SCF investors' need to know of loans queried

21:14, May 29 2014

South Canterbury Finance (SCF) investors did not need to know about all related-party lending, according to Edward Sullivan's lawyer.

The trial of former SCF directors Sullivan and Robert White, and former chief executive Lachie McLeod, continued yesterday before Justice Paul Heath in the High Court at Timaru, with expert witness Grant Graham cross-examined by Sullivan's lawyer, Marc Corlett.

Graham is a partner in investment company Korda Mentha and was engaged by the Serious Fraud Office (SFO)

Sullivan faces a charge of obtaining by deception and making a false statement as a promoter. He is said to have enticed investors to SCF with prospectuses that did not fully detail lending he knew to be related-party lending.

Related-party transactions are not illegal, but need to be disclosed where a director has an interest or control over the company being lent money to.

Corlett questioned Graham on whether leaving out the details of a related-party loan of $6.9 million to Woolpak Holdings in the prospectus would have influenced investors, as it equated to only 0.39 per cent of the overall loan book of $1.6 billion. Initially $690,000 was advanced.


"Would that have made a difference in their decision to invest?"

Graham said he thought it would have.

"Feedback I have had from investors is that (related-party loans disclosures) is one

area they head to. There is an awareness of what is in that note and they are quite interested in it. The number of [related-party] transactions they are interested in, as they think it shows a pattern. They are also interested in the quantum [overall value]."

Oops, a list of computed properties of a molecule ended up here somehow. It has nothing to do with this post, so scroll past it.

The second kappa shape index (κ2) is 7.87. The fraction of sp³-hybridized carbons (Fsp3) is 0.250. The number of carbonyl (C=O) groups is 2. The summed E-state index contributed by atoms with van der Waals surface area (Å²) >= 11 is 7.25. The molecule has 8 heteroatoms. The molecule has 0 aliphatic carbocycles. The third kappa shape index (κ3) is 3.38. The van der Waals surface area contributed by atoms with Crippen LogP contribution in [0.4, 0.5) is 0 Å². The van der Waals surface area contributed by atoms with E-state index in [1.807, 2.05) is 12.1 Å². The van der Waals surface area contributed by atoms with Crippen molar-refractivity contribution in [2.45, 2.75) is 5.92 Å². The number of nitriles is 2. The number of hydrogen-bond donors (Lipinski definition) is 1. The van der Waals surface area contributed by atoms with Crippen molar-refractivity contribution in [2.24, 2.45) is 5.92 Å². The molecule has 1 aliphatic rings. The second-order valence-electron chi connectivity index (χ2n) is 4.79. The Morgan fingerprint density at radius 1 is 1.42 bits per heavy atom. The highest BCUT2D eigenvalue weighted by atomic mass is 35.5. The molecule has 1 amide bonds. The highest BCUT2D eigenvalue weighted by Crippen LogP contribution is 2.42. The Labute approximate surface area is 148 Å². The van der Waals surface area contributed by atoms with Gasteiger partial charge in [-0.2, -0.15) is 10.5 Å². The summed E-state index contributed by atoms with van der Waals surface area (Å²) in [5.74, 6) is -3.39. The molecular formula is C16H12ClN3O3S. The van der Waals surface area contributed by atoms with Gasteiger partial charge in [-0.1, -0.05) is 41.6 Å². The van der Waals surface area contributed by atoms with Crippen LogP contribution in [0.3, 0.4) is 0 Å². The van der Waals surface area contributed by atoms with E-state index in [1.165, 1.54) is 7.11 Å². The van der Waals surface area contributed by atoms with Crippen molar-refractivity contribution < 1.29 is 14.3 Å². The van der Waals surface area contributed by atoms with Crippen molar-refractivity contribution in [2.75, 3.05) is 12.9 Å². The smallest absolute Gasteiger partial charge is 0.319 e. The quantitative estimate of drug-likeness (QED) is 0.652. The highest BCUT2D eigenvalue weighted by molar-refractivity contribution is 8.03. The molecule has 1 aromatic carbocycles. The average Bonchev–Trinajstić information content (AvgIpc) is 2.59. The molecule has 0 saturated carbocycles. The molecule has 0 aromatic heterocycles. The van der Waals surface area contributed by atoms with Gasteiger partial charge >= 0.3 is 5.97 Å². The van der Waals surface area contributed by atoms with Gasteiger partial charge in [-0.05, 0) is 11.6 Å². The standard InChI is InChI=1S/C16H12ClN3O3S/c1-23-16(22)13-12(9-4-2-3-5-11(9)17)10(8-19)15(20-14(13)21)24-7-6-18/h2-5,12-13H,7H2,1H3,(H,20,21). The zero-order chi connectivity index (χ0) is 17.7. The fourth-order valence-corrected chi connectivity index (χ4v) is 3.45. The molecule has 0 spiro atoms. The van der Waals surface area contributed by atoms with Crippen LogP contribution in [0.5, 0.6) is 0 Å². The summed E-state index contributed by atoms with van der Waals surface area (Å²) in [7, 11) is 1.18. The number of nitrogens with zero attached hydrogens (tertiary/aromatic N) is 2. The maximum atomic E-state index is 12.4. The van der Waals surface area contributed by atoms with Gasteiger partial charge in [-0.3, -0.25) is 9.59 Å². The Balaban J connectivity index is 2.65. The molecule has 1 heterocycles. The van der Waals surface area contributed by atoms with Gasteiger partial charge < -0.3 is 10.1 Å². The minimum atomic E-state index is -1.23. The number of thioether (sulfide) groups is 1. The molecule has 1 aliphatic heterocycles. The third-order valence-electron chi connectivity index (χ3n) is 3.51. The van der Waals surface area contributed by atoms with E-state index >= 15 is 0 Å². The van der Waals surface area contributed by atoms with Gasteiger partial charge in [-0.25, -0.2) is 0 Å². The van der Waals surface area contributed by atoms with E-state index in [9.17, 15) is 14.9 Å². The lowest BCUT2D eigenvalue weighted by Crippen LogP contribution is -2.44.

Justice Heath queried the effect of the value of the loan on the investor.

"The appearance of $690,000 may not have caused much concern but the next year, showing $6.9m, could have looked like a lot of money to an average investor who is making a lot less than that," the judge said.

"These are the sort of numbers that resonate with investors," Graham replied.

The wide range of sophistication of the investors was also noted.

"Yes, that is typical of all finance companies I have been involved with," Graham said.

"If you look at Nathan's, Bridgecorp etc these are pivotal issues around [finance] com- panies being cash boxes and these were issues investors were focused on."

In the morning, Graham was asked by the judge to leave court after tetchy questioning from Corlett, who tried to highlight what he saw as 18 differences in key pieces of evidence presented by Graham.

"What I'm trying to establish is what he has relied upon and what he has not relied upon," Corlett said.

The judge said: "We have got conflicting evidence. Ultimately I have to make findings of fact."

Corlett said: "This witness is a crucial witness for the Crown. [I'm trying] to go through with this witness to identify evidence that was available to help, that he has not relied on to come to his conclusion."

Once determining a different line of questioning, the judge said: "I certainly haven't gone off to sleep. I'm listening with intense interest to the points you are making."

His cross-examination continues tomorrow.

The Timaru Herald